Oxford, Bodleian Library, MS Rawlinson B 502 2, ff. 19–89 = Lebar Glinne Dá Locha (?)
  • 1125 x 1150
Byrnes, Michael [ed.], “An edition of Esnada tige Buchet from MS Rawlinson B. 502”, in: Dan M. Wiley (ed.), Essays on the early Irish king tales, Dublin: Four Courts Press, 2008. 91–103.
Ó Riain, Pádraig, “The Book of Glendalough: a continuing investigation”, Zeitschrift für celtische Philologie 56 (2008): 71–88.
Ó Cathasaigh, Tomás, “The expulsion of the Déisi”, Journal of the Cork Historical and Archaeological Society 110 (2005): 13–20.
Ó Riain, Pádraig, “Rawlinson B 502 alias Lebar Glinne Dá Locha: a restatement of the case”, Zeitschrift für celtische Philologie 51 (1999): 130–147.
Breatnach, Caoimhín, “Rawlinson B 502, Lebar Glinne Dá Locha and Saltair na rann”, Éigse 30 (1997): 109–132.
Ó Riain, Pádraig, “NLI G 2, f. 3 and the Book of Glendalough”, Zeitschrift für celtische Philologie 39 (1982): 29–32.
Ó Cuív, Brian, “A Middle-Irish poem on Leinster dynasties”, Études Celtiques 18 (1981): 141–150.
Persée – Études Celtiques, vol. 18, 1981: <link>
OʼBrien, M. A. [ed.], Corpus genealogiarum Hiberniae, Dublin: Dublin Institute for Advanced Studies, 1962.  
comments: Reprinted in 1976 and 2005, with an introduction by J. V. Kelleher.
CELT – pp. 1–332 (Rawl. B 502): <link>
1–332   “Genealogies from Rawlinson B 502”
An edition of the genealogies from Rawlinson B 502, with variant readings from the Book of Leinster, the Book of Lecan and the Book of Ballymote.
OʼBrien, M. A., “A Middle-Irish poem on the birth of Āedān mac Gabrāin and Brandub mac Echach”, Ériu 16 (1952): 157–170.
Grosjean, P. [ed.], “List of apostles and disciples”, in: J. Fraser, Paul Grosjean, and J. G. OʼKeeffe (eds), Irish texts, fasciculus IV, London, 1934. 1–2.
Celtic Digital Initiative: <link>
Dobbs, Margaret E., “On the settlement of the Fotharta and the Laigsi”, Zeitschrift für celtische Philologie 16 (1927): 395–405.
Meyer, Kuno [ed.], “Mitteilungen aus irischen Handschriften”, Zeitschrift für celtische Philologie 3 (1901): 17–39, 226–263, 447–466.  
First part (pp. 17–39): I. Aus Rawlinson B. 502 [several poems from Sex aetates mundi]: Cētna amser bethad bind; Cétaimmser in bethad bind; Babilōin roclos hi cēin; Cethrur doraega, nī dalb; Die Midianiterschlacht. II. Aus Rawlinson B. 512: Von den Todsünden; Regula Choluimb Chille; Von heimlichen Sünden; Die Verwandlungen des Tuán mac Cairill; Prophezeiung Sétna's; Mochuta und der Teufel. III. Aus Laud 610: Danklied einer erlösten Seele; König Fedlimids Rache; Wunderthaten des Dúnchad húa Bráin in Armagh; Gregor und die Oblatenmacherin; Gedicht vom Schweine des MacDatho; Scandlán Mór cecinit; Gedicht auf Cúrói mac Dári. Fortsetzung (pp. 226–263): IV. Aus Harleian 5280: [Marginalia]; Wunderbare Heilung Kaiser Konstantins; Göttliche Bestrafung der Sonntagsübertretun; Tochmarc Emire la Coinculaind. Fortsetzung (pp. 447–466): Aus Harleian 5280: Das Apgitir Crábaid des Colmán maccu Béognae]]; Zweigespräch zwischen König Gúaire von Aidne und seinem Bruder Marbán, dem Einsiedler; Baile in Scáil.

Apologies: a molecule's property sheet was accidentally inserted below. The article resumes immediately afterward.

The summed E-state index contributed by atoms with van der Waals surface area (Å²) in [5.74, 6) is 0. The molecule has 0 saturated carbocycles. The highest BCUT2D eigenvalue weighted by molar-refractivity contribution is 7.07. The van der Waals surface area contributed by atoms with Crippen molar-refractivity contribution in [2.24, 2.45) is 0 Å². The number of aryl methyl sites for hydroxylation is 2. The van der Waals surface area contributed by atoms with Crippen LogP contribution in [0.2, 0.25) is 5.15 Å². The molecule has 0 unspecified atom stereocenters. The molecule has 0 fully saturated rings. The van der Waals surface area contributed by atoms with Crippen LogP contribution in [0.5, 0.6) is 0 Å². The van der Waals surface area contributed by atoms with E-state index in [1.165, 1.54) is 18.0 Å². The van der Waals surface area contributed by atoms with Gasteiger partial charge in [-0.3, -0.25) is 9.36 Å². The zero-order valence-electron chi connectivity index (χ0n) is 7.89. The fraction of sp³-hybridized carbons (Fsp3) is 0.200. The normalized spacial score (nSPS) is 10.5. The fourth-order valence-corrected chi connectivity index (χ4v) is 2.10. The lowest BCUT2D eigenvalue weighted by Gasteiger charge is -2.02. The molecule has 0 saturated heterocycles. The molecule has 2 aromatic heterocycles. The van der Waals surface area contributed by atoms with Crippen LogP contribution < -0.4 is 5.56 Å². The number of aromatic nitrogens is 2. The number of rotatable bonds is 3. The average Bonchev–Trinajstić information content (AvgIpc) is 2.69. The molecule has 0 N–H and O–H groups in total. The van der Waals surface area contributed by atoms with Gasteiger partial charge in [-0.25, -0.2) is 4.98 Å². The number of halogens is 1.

Celtic Digital Initiative – all Mitteilungen: <link> Internet Archive: <link>
Meyer, Kuno [ed. and tr.], “Anecdota from Irish MSS: XVII. A prayer. MS. Laud 610, fol. 46 a”, Gaelic Journal 7 (1897): 130–131.
CELT – Item 2: scribal colophon from Laud 610: <link>
“A prayer”
Prayer at the start of the poem beg. A Dé dúlig, atat-teoch (Rawlinson B 502, f. 46rb, line 41ff)
Gilbert, John T. [ed.], Facsimiles of national manuscripts of Ireland, vol. 2: Part 2, London: Public Record Office of Ireland, 1878.

Results for Oxford (225)

Two folios (foliated 124 and 127) that were originally part of Rawlinson B 512, where they were two of the leaves to have stood between what is now ff. 6 and 7. The fragments contain a part of the Tripartite Life of St. Patrick.

  • s. xv/xvi
Not yet published.

Oxford almanac for 1703, to which Edward Lhuyd has added an Irish grammar, a prosody in Irish and Latin and a few minor items, probably during his tour through Ireland.

  • 1703
  • Edward Lhuyd

Two leaves, now in Dublin, Trinity College, MS 1436, which formerly belonged to the Book of the White Earl (see Oxford, Bodleian Library, MS Laud Misc. 610, ff. 59–72 + 123–146). It contains a part of the Dinnshenchas Érenn, covering ten places in Ireland.

  • 1453 x 1454

A paper manuscript containing copies of 33 saints’ Lives from the Codex Insulensis. It was written in 1627 by John Goolde, guardian of the Franciscan friary in Cashel, whose exemplar is thought to have been Oxford, Bodleian Library, MS Rawlinson 505 (itself a copy from Rawl. 485). The copy was intended for John Colgan and his Franciscan associates.

  • 1627
  • John Goolde [friar and scribe]
Not yet published.

A purely hypothetical ‘very ancient book in the British language’ (quendam Brittanici sermonis librum uetustissimum) containing a history of the deeds of the kings of Britain, from Brutus to Cadwalladr, which Geoffrey of Monmouth alleges to have rendered into Latin when writing his Historia regum Britanniae, a work known for its audacious originality. Geoffrey mentions it in the preface to this work, where he claims to have received the book from Walter, archdeacon of Oxford. Whatever his source material may have been, or Walter’s role in supplying it, the claim that so much of this was written in the vernacular and contained in a single volume (implicitly, to which few would have access) is commonly regarded as a spurious appeal to authority.

13th-century English manuscript containing Latin Lives of St Martin (by Sulpicius Severus), St Nicholas of Myra (by John the Deacon), St Edmund of Canterbury and St Margaret, De inventione sanctae Crucis, and Lives St Agatha, St Brendan (Navigatio) and St Brigit (by Lawrence of Durham).

  • s. xiii2
  • Oxford, Balliol College, MS 229
  • Oxford, Balliol College, MS 260